Redemption at the Mach Tenn Triathlon
I just finished my second triathlon of the year, and once again, thanks to Egoscue I raced pain free. I’ll get to my race recap in a moment, but let me just say that if you are struggling with any type of pain and/or aren’t functioning at what you know to be your optimum level, email me (firstname.lastname@example.org) or call me (615.771.8556). I’m more than willing to help.
Now back to the race. I was very hesitant about registering for the Mach Tenn Triathlon (MTT) this year. I had a less-than optimal experience last year, and I wasn’t excited about subjecting myself to this course again. The MTT is an open-water swim, and prior to last year’s swim, I hadn’t been in open water and instead did all my training in a pool. That turned out to be a bad decision. About 150 yards in to the 1050 yard swim, I panicked. And when I say “panicked,” I mean full-on freak out. I couldn’t catch my breath, and the reality that I couldn’t grab the side of the pool or push off when I got to the end of my lane had me seriously contemplating dropping out. I finished the bike and run ok, but it was mentally tough to come back from that swim and finish the rest of the race.
Thankfully, this year was much different. With another open-water race and a couple other training sessions under my belt, I was confident that I’d do better. At no point during the swim did I think I’d drown, which was an upgrade from last year! The swim got a little congested on the back half of the course, and swimming into the sun made it tough to navigate, but I felt strong coming out of the water with a swim time of 19:42. To let you know how bad I struggled in 2011, my time was 23:18. Roughly three-and-a-half more minutes in the water last year compared to this year. (Notice how I’m smiling coming out of the water? That did NOT happen last year.)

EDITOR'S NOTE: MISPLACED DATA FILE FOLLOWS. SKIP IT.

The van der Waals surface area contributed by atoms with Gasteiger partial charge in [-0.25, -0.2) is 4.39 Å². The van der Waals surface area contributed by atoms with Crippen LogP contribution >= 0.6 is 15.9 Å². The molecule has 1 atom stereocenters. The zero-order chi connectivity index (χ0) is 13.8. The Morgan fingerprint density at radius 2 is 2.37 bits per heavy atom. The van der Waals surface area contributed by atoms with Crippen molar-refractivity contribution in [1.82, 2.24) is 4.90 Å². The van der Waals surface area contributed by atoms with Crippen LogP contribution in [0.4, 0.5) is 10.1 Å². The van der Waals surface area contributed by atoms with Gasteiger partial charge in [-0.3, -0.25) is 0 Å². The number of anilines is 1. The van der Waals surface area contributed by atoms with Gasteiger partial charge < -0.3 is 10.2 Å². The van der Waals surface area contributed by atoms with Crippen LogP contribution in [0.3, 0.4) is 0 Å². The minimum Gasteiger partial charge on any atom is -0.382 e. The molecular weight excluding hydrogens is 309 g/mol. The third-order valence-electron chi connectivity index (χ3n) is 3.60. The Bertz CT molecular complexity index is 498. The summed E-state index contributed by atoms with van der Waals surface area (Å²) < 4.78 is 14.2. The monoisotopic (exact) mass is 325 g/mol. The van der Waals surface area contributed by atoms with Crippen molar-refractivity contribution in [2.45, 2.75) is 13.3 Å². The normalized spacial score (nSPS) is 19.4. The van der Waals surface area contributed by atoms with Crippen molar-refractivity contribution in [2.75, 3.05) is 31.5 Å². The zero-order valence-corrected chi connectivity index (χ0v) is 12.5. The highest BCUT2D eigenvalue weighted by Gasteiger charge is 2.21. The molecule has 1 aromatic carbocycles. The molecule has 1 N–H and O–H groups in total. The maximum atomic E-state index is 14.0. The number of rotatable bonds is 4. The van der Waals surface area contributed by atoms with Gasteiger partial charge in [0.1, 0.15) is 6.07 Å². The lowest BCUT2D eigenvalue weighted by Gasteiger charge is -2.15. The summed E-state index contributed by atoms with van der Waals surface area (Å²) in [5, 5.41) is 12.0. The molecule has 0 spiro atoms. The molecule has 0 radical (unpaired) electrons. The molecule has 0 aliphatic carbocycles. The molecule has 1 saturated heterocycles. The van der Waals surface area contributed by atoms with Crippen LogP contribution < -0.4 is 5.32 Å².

The bike course was a 16-miler through rolling hills. There were a couple good climbs, but overall it was a consistent up-and-down course. Through the first 10 miles I was averaging 20 MPH. While I’m not a horrible cyclist, I’m definitely not a speed demon, either. Anything in the high teens is good for me, so I was really pleased with that pace. I slowed on the last six miles, however, and finished the 16-mile loop in a time of 51:11 (compared to 53:56 last year), which put me at an average speed of 18.8 MPH. I’ll take it.
The run is probably my strongest discipline. Throughout training I was running anywhere from two to four miles and maintaining a pace anywhere from sub-8:00 to 8:30. Again, I’m not a speed demon, but I knew that I could realistically be around and 8:00 pace coming off the bike. The four mile out-and-back course is definitely a challenging one. It’s essentially continually rolling hills with really no flat part to speak of, other than the turn-around point. I hit my stride early and was able to push myself a bit on the uphills. I felt like I settled into a really good rhythm and finished my run in a little more than 32:00 for an average per-mile pace of 8:05. Last year my pace was 8:55 per mile, so I was ecstatic that I shaved almost one minute off each mile.
My overall finish time was 1:46:53, shaving almost 10 minutes off of last year’s time of 1:56:40. This year’s race was, needless to say, much better than last year’s race for me. And, I had two of my best friend racing with me. When that happens, it’s always a good race.
QUESTION: What fitness/athletic goals will you accomplish this year?